Melissa: Jeremy, I want to talk a little bit about politics. This is typically our politics show and we've been talking about politics earlier in the show, but it is dicey business to talk politics in the context of military service and our veterans. We don't want to turn Veterans Affairs into a question of a partisan political football, and yet we want vets to be registered to vote, to be speaking in their many diverse voices about what they want. How do we do politics in a reasonable, responsible, non-partisan way on behalf of veterans so that veterans can do it for themselves?
Jeremy: That's a great question. I appreciate. I'll say two things. One, I give a lot of credit to the House and Senate Veterans' Affairs committees of whichever that have already is on because it is one of the few places, I think, within Congress where you'll see real bipartisan working together to make sure that we're taking care of our veterans. It's part of the pleasure of my job is to get to work with folks on both sides of the aisle within the House and Senate VA committees because they really do see it that way.
They see it as a non-partisan issue where we really just need to take care of our veterans. It's not to say that partisan politics doesn't come into it. Certainly, when you start talking about individual veterans, everyone has a very different voice. You mentioned it and I think it's worth repeating because a lot of people, especially those that don't have a connection to the military veteran community, don't realize how diverse the military and, therefore, by extension, the veteran community is.
It really is a very diverse group of individuals from both sides of the aisle to include independence. I think understanding that and realizing that anytime you have someone that says they're doing X, Y, and Z for the veterans or they're doing this for the military or, "I'm taking this stance because of the military," they have to understand that it's a very broad and diverse community.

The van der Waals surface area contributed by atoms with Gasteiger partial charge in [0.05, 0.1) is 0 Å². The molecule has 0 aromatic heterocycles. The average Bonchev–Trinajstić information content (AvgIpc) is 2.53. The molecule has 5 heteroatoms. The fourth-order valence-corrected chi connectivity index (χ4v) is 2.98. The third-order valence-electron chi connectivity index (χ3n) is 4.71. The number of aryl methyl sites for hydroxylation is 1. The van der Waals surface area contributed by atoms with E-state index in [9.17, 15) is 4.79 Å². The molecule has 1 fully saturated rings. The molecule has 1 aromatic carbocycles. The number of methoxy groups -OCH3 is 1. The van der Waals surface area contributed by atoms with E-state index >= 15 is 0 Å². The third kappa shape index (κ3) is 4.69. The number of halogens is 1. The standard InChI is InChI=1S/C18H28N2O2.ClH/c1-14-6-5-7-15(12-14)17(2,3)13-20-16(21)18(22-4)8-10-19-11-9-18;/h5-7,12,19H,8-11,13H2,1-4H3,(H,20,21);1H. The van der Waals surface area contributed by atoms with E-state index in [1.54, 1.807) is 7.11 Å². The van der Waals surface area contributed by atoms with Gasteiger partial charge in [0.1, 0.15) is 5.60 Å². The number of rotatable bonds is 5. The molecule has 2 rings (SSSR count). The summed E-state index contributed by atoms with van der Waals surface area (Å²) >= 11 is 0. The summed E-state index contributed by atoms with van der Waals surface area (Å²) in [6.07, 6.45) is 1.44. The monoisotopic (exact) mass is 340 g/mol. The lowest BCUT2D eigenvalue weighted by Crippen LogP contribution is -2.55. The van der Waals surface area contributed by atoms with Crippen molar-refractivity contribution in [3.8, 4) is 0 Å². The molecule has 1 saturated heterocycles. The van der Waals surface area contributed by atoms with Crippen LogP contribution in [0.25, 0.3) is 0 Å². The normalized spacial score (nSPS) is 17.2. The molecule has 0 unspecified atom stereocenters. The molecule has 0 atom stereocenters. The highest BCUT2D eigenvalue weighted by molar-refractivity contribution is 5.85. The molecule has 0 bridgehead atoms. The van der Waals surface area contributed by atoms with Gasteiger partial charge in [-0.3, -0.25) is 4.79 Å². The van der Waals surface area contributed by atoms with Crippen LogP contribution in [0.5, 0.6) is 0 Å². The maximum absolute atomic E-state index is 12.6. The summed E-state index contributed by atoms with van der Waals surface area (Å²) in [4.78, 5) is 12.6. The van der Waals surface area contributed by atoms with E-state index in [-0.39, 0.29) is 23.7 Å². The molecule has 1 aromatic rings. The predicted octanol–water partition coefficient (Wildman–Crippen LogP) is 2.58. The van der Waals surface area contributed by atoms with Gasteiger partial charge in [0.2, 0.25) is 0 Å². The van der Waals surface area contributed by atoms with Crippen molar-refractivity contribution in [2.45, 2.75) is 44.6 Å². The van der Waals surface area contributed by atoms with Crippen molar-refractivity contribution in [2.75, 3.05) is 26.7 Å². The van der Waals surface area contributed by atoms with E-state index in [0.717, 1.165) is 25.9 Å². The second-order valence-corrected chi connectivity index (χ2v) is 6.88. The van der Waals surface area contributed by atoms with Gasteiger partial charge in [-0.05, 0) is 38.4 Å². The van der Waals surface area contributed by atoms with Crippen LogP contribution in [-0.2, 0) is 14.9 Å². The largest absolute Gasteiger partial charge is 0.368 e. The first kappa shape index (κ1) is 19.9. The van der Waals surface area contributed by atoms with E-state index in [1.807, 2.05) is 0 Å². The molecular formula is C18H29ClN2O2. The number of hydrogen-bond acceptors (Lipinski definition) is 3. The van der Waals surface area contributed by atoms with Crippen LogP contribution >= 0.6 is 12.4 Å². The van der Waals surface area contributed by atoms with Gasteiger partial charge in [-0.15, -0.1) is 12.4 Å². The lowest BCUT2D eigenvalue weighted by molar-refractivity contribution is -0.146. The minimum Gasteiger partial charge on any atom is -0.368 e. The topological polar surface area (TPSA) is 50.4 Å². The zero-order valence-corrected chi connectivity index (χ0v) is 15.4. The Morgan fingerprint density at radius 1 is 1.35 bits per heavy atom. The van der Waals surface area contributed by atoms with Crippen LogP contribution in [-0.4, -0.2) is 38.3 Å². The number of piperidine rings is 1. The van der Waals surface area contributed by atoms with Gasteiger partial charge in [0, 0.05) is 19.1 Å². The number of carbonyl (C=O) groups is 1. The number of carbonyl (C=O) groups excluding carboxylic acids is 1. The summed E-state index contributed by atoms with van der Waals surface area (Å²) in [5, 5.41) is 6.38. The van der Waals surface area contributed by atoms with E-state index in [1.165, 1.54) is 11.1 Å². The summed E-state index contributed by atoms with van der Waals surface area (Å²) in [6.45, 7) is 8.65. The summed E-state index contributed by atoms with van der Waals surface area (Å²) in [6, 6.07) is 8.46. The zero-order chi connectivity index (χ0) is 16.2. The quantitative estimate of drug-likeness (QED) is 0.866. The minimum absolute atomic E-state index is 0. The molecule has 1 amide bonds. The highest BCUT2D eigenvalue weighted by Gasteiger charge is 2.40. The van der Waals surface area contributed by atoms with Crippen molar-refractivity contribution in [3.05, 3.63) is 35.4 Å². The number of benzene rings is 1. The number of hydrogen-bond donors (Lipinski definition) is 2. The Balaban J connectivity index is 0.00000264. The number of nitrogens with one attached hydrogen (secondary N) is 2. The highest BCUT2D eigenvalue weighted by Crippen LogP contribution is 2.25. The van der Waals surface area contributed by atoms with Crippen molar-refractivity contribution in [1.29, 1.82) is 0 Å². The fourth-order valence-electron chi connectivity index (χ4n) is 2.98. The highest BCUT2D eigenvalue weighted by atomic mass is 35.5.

We need to let veterans speak for themselves because they often are. There's a lot of groups like mine and many others where we spend time on Capitol Hill doing things like encouraging members of Congress to connect with the veterans in their community, hear firsthand from them about the issues that they're facing because it really is a broad range of issues. We do encourage veterans to get out and vote in a non-partisan way.
Many veterans do have a wide range of feelings on different issues. I think what's most important is to let the veterans speak for themselves. Don't let members of Congress say that they're necessarily doing this for the veterans. Question them a little bit more to find out exactly what it is that they're doing and how their actions are going to directly support the veteran community.
Melissa: Thank you so much for that, Jeremy. Congressman, I want to come to you on that because some of these invisible needs, some of these things that end up as political footballs actually have disproportionate impact on veterans. I work with a diaper bank here in North Carolina. I have a passion for diapers. I was so shocked to learn that it is our military families and our veterans' families who have some of the highest diaper need, some of the greatest poverty rates in our state here in North Carolina.
I suppose I was a bit naive that those kinds of day-to-day needs are so intense for so many members of our military and of our veterans. How do we address questions of housing insecurity, poverty, and even things as simple as diaper need among our military families and veterans?
Congressman Allred: Well, it's such a good question. It's a real tragedy, one that has concerned me for some time and that we're working on our committee. It's going to take a whole of government approach because when you're talking about housing, of course, you need to have HUD involved. I used to actually work at HUD in the Obama administration. We worked very hard on trying to end veterans' homelessness.
About a third of all veterans say they had trouble paying their bills in the first few years after they leave their military service and almost 30% are receiving unemployment benefits. You're absolutely right that we have enormous economic challenges for our veterans. One of the things that we've worked hard to try and do, both here locally and nationally in our committee, is to make sure that employers understand how good of employees veterans are and how much of a benefit they can be to their companies.